Nearly 200 dead and hundreds injured after Syrian airstrike targets people queuing for bread
- Bodies left piled on the streets among rubble and shrapnel
- latest reports say hundreds were also wounded in the strike
- Eye-witness videos show the bloodied bodies of women and children killed
- More than 100 people were queuing for hours when the air strike occurred
- Human rights groups accuse military of intentional attacks on civilians
Up to 200 people were killed while queuing for bread in Syria yesterday, one of the deadliest air strikes in the country’s civil war.
Videos showed dozens of blood-stained bodies crumpled in the street among piles of rubble and shrapnel. Hundreds more were injured.
“When I got there, I could see piles of bodies all over the ground. There were women and children,” said Samer al-Hamawi, an activist in the town of Halfaya, where the strike hit a bakery. “There are also dozens of wounded.”
Relatives mourn the death of their family members killed in the strikes
Rebels hold a funeral service for those killed in the military attacks
New York-based Human Rights Watch condemned army air strikes on bakeries earlier this year, arguing that in some incidents the Syrian military was not using enough precision to target rebel sites, and in other instances it may have intentionally hit civilians.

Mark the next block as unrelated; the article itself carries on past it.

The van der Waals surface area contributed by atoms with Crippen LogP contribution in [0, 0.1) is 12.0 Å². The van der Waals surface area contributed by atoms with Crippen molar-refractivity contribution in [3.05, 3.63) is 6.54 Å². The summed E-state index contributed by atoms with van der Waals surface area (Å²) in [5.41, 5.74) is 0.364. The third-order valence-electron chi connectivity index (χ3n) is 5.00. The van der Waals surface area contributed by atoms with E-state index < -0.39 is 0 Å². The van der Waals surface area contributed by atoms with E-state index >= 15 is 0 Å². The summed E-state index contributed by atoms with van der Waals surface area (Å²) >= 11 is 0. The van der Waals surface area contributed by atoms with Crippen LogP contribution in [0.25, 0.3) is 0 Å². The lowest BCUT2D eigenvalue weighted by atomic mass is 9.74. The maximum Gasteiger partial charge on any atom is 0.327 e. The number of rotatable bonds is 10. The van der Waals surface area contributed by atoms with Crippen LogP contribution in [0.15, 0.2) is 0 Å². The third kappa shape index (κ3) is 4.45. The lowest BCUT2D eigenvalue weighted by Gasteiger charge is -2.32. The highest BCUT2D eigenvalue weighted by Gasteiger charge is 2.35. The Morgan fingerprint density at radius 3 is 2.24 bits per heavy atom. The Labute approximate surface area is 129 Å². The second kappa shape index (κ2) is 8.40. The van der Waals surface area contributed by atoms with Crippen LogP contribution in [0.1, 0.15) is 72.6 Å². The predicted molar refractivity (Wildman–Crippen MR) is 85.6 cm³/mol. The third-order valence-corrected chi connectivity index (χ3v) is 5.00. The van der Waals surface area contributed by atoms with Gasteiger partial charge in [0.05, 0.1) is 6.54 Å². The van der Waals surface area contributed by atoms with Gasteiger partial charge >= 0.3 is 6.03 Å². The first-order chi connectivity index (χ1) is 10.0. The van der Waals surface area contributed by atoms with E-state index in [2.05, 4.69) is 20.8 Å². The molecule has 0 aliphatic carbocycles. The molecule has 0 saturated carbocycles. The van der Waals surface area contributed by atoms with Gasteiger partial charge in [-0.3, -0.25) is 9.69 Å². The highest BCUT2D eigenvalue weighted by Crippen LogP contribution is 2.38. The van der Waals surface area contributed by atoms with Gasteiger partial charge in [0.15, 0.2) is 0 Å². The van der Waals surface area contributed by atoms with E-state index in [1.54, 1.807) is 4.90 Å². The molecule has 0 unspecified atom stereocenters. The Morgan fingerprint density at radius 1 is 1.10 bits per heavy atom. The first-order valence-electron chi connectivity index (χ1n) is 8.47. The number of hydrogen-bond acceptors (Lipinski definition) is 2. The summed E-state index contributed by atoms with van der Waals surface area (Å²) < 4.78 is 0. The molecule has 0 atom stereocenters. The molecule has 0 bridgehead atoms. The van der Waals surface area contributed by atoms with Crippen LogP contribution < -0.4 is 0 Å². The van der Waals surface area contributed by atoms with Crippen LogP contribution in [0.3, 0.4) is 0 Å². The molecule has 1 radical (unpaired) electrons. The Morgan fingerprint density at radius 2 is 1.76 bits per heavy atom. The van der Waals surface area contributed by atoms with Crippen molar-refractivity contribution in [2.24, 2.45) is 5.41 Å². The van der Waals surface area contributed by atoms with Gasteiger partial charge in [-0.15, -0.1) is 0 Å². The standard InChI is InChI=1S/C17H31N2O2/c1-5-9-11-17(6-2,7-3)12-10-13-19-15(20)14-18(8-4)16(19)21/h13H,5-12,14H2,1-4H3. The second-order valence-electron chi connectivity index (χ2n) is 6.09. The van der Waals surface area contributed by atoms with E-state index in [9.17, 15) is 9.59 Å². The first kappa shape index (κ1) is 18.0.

Hamawi, who spoke via Skype, uploaded a video of the scene that showed dozens of dust-coated bodies lined up near a pile of rubble by a concrete building, its walls blackened.
Halfaya was seized by rebels last week in their 21-month-old revolt against President Bashar al-Assad.
One video showed a man frantically trying to dig out a moaning woman, drenched in blood and covered by a pile of dirt and debris. Another showed a young boy flailing in the middle of the road. Both of his feet had been blown off in the blast.
Hamawi said more than 1,000 people had been queuing at the bakery. Shortages of fuel and flour have made bread production erratic across the country, and people often wait for hours to buy loaves.
“We hadn’t received flour in around three days so everyone was going to the bakery today, and lots of them were women and children,” Hamawi said. “I still don’t know yet if my relatives are among the dead.’
Rami Abdelrahman, of the Syrian Observatory for Human Rights, said: ‘It is still very unclear what the casualties are … From looking at the videos I expect the death toll to be around or above 50, and not higher than 100. But for now I am keeping my estimate at dozens killed until we have more information.”
Another activist said residents picking through the bodies were still determining which were wounded and which were dead.
Women and children were crying and screaming as some men rushed to the scene with motorbikes and vans to carry away the victims.
The video showed a man stopping to pick up half a corpse lying in the street, wrapping it up in his own jacket and carrying it away.
Frantic residents were using their bare hands to try to pick through blocks of concrete to reach a pile of bodies beneath them.
“Where are the Arabs, where is the world?” shouted one man. “Look at all of these bodies!”